Current Azeri – Armenian tensions include mutual accusations of opening fire at the contact line, but there is also Turkey’s involvement by organizing common Turkish – Azeri exercises (the air and ground TurAz Qartali-2020 exercises, with participation of Turkish F-16 aircraft and assault helicopters). In this context, Russia alerted the 8th Army of SJC “South”. Russian exercise unfolded in the area of Rostov, Volgograd, as well as in Armenia. This is a power play by Turkey and Russia, in support of their respective allies Azerbaijan, and Armenia. The tensions were kept under control by direct communication between the two leaders, Vladimir Putin and Recep Erdoğan. By banning the inspections conducted by Ankara in the framework of arms control, Yerevan reacted to Turkey’s implication in Armenia’s conflict with Azerbaijan by these exercises, which demonstrate Ankara’s undoubtful military support to Baku. By this Turkish implication, the Azeri – Armenian conflict enters a new phase, where Baku can reopen the confrontations, being supported by Ankara, in the event negotiations do not pan out (and they rather don’t). As this danger grows bigger, Russia sides firmly along its OTSC ally, Armenia.

On another page, let us notice that Il-20M modernized ELINT aircraft were deployed to SJC “South” for reconnaissance actions meant to mark targets for MiG-31K fighters. These MiGs can carry Kinzhal hypersonic missiles, air-launched ballistic missiles which make a threat to NATO in the Black Sea area. Is there an extension of Kinzhal strike capability to cover naval targets as well? That would be the Chinese concept of striking warships with ballistic missiles. Such threat would directly concern Romania, as our future corvettes should cope with this danger too. 


III. POLAND / UKRAINE / LITHUANIA. The ‘Lublin Triangle’ is born.

Caught between domestic reform stagnation and the uncertainty in the negotiations with Russia, Ukraine seeks a way to increased cooperation with its main partner Poland. Ukraine shares with Poland a common approach to Russian threat, and Lithuania steps in to provide a regional dimension to this initiative. It seems to be the only practical solution, as Kyiv is still far away from NATO and the EU, and other cooperation solutions proved ineffective.

On July 28th, Ukraine, Poland, and Lithuania announced they would form a ‘Lublin Triangle’, as a cooperation format meant to overpass the security domain, by defining itself as a political and economic initiative. Ukrainian Foreign Minister Dmytro Kuleba has announced “the creation of the ‘Lublin Triangle’, a format that will be an important element in the development and strengthening of Central Europe, as well as in strengthening Ukraine as a full member of the European and Euro-Atlantic family of nations". The three nations were already fostering a military cooperation in the framework of Lithuanian-Polish-Ukrainian Brigade, but the new format is meant to extend this cooperation from security to economy (trade, investments, infrastructure). On this occasion, Kuleba thanked Poland and Lithuania for their constant support to Ukraine on its way to EU and NATO integration. Highly likely, Warsaw decided it should formalize intensified relations with Kyiv, and the Lithuanians are to enlarge the regional feature towards the Baltics. Practically, the two countries are more and more integrated, several million Ukrainians working in Poland, and the two economies intend to get closer to each other, considering that the Ukrainian space is the natural development area for Polish investments. At the same time, the threat they perceive is the same: the danger of Nord Stream II was also discussed. This initiative comes in the context where Ukraine is far from its integration into NATO and EU, and foreign obstacles add to domestic problems: Russia feeds the conflict in Donbass, thus blocking Kyiv’s path to NATO, and Ukraine’s economy is in stalemate, because reforms are not implemented.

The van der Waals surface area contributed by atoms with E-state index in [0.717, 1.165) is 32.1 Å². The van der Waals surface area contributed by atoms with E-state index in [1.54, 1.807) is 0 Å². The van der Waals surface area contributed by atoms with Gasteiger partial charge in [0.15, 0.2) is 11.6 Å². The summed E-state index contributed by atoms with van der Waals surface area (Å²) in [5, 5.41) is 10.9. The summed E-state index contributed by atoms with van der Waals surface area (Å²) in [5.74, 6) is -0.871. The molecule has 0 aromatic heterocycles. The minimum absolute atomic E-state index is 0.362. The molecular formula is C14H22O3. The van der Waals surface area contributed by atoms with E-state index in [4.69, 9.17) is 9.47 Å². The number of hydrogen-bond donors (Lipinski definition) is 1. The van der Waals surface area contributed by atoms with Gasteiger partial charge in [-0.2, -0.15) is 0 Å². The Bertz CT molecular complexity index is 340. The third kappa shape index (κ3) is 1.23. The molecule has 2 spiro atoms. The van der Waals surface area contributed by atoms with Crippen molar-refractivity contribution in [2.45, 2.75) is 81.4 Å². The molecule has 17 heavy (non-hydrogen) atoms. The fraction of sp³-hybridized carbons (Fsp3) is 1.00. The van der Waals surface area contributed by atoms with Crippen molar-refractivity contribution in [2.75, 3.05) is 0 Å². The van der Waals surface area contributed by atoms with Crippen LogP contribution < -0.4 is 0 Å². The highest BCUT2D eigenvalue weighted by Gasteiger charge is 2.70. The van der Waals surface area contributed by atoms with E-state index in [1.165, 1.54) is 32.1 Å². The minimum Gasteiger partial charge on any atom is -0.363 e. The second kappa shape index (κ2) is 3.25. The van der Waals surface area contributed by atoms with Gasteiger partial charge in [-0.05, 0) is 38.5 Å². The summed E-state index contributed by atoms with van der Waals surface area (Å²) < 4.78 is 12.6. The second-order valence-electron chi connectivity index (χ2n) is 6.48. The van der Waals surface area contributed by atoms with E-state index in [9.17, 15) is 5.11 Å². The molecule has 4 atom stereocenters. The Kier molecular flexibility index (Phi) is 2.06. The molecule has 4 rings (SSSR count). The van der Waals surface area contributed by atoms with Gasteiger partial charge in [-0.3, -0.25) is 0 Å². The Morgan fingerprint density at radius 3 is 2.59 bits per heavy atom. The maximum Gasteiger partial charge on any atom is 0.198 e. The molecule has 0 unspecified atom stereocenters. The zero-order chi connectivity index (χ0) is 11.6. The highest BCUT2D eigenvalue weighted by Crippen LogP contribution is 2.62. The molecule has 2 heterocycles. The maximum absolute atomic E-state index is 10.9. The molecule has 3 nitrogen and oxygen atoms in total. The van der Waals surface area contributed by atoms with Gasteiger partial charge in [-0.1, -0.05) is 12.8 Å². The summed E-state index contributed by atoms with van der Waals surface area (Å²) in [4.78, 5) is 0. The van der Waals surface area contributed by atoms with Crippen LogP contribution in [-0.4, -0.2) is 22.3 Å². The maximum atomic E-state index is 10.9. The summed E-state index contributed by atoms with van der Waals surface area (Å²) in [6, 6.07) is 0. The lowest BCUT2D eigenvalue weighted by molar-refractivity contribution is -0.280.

It is worth mentioning that other cooperation formats (the Visegrad Group, the Three Seas Initiative) are ineffective for Ukraine’s current objectives as they are eclectic and directed to other goals than bringing Ukraine near EU and NATO. In addition, in the West, Ukraine has an almost hostile Euro-Atlantic country – Hungary, and in the South-West a limited capability Euro-Atlantic country, Romania (who is / or should be focused on another country to be steered towards the EU, the Republic of Moldova, but which resists by efforts of its President Igor Dodon, who wants to lead it towards… nowhere). Therefore, Warsaw and Kyiv decided to forge a ‘smaller Intermarium’, benefitting a historical and linguistic basis. The problem though, is the extent the Ukrainian elite will accept Polish competitional presence, and whether Polish elite will take this risk. One should not ignore the historical signification, the heritage of 1596 ‘Lublin Union”, which created the Polish – Lithuanian state also covering large portions of Ukraine and opposed Moscow’s expansion. There are chances of success, especially since the Russian danger, which makes the main incentive, looms large over both countries: while Poland is fully integrated into EU and NATO, and has the United States strongly supportive, Ukraine fights for survival with a Russia upset because its view to Europe is obscured by Ukraine, who insists on remaining independent and sovereign (and which Moscow believed it had assimilated, during the Czarist and Soviet eras).